When we met we both already had one expatriation under our belts. My husband brought in his love for music, and alongside Paris, Baudelaire and Rodin, his general French touch. I came with my skills in Italian cuisine, a Russian taste for Art, and some Pushkin poetry of course.
As the years passed, these little bricks modelled walls; our openness became large windows, and the spread pieces of furniture and art collected through our passionate travelling created this unique eclectic place called our home.
I guess this story may be the story of many successful mixed couples.
At some points this story really looked messy as construction sites usually do. Sometimes I felt frustrated as my husband didn’t understand my native Russian properly. I laughed at some joke; he didn’t have a clue. And to explain jokes is a tedious matter indeed!
For any mixed couple this primary background difference can become an obvious source of conflict. At the beginning of the relationship one might wonder how the partner can enjoy this smelly piece of rotten cheese, or how he is able to receive visits from family members who are coming in dozens and staying for weeks.
Our parents don’t speak the same language and therefore cannot communicate.
We don’t have the same frame of reference; we love different children songs, stories, and nursery rhymes.
We are used to completely opposite climates.
I guess all the typical differences requesting adaptation from anybody wanting to live with another human being are enhanced by our different cultural backgrounds.
If falling in love does not need many words, to grow the relationship into something bigger than dating requires quite a number of them. Language can become the first and obvious obstacle for good communication. In my experience, mixed couples often tend to select one of the two (or more) native languages to become the main tool for family communication. This chosen language will probably become the child’s first language. This often happens in the first weeks of a relationship, and once settled, this rule is hard to change.
Which language is chosen is usually not a trivial question. If one of the couple has good command of the other’s language, the choice is obvious. If the place where the relationship starts is one of the two native countries, it can be an easy choice too. But what if the couple meets on a “neutral” third country and both speak the two languages at the same level? I guess the choice is rarely based on any kind of fair decision, but simply on the basis of efficiency. What we want is to understand each other, right?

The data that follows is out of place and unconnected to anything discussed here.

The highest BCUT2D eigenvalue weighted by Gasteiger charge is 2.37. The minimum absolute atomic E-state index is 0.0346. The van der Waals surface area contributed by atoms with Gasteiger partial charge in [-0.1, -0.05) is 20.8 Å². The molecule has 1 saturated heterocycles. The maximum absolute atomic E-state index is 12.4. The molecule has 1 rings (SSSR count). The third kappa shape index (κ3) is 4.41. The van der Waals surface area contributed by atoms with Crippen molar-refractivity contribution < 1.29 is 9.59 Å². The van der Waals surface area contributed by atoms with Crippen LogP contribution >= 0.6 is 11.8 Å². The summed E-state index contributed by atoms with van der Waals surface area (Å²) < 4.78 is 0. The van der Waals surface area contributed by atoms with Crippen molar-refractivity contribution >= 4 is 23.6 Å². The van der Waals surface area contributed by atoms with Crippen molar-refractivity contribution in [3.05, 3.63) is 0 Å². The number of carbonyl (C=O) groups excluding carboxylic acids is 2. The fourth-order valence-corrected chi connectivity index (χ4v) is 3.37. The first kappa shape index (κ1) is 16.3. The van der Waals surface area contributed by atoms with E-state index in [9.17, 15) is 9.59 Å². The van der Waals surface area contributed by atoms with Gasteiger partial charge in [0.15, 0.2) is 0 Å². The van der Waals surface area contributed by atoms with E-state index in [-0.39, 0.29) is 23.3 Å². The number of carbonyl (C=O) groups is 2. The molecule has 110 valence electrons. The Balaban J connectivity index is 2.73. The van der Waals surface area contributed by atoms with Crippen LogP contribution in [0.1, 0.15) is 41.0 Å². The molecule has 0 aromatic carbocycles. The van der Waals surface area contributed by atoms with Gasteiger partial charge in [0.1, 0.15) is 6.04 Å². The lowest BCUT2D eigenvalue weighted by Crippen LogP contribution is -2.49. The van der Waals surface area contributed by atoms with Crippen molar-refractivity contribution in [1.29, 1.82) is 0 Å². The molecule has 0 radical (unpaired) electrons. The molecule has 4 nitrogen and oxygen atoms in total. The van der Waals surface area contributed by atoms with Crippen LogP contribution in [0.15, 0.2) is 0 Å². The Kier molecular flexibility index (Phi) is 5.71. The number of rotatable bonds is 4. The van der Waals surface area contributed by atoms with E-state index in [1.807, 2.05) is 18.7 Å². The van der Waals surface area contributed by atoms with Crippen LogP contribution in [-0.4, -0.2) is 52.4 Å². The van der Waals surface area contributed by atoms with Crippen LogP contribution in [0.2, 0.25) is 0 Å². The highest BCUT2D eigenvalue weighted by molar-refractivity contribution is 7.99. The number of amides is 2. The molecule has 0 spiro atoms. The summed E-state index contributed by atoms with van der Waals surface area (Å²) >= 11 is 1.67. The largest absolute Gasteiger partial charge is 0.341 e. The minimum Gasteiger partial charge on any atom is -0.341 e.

The problem may arise later. Often we end up with a couple where one of the partners becomes absolutely fluent in the other’s language, whilst the other hardly understands his partner’s native language.
This is simply not fair, and may become a source of resentment or punitive secrecy from the “linguistically missed” partner.
This harmful dynamic may even start a vicious cycle: I have seen cases where chatting among friends in the “other” language becomes suspicious in the eyes of those mastering only the “common” language who, as result, are feeling excluded.
How to avoid such complications?
To become aware of such a dynamic is already a great step towards a better communication.
I also believe it is every person’s responsibility to make an effort toward meeting the other one’s culture. Every language, even the most “exotic”, is worth learning; especially if the partner’s cultural background is deeply linked to this linguistic heritage.
Living with somebody who comes from a different place and speaks a different language helps us to become more aware of our own specificity. I would never have felt so intensively Russian if I wasn’t living with a foreigner.
If mixed couples start with a more challenging set of cultural preconceptions about each other, and sometimes with more resistance from the field, they need to work harder in order to make the relationship work.
Sharing our emotional experiences becomes an even bigger priority. Overcoming linguistic and cultural differences takes some additional emotional literacy and, at times, a lot of work.
This extra effort pays. Through mimicry we may start eating raw meat or rotten cheese and listen to some weird folkloristic music. We learn to become be more tolerant, more open to difference. Our common luggage and our common languages might be heavier, but together we are growing emotionally richer.
Anastasia Piatakhina Giré is an integrative psychotherapist practicing in Madrid, and also worldwide through Skype.
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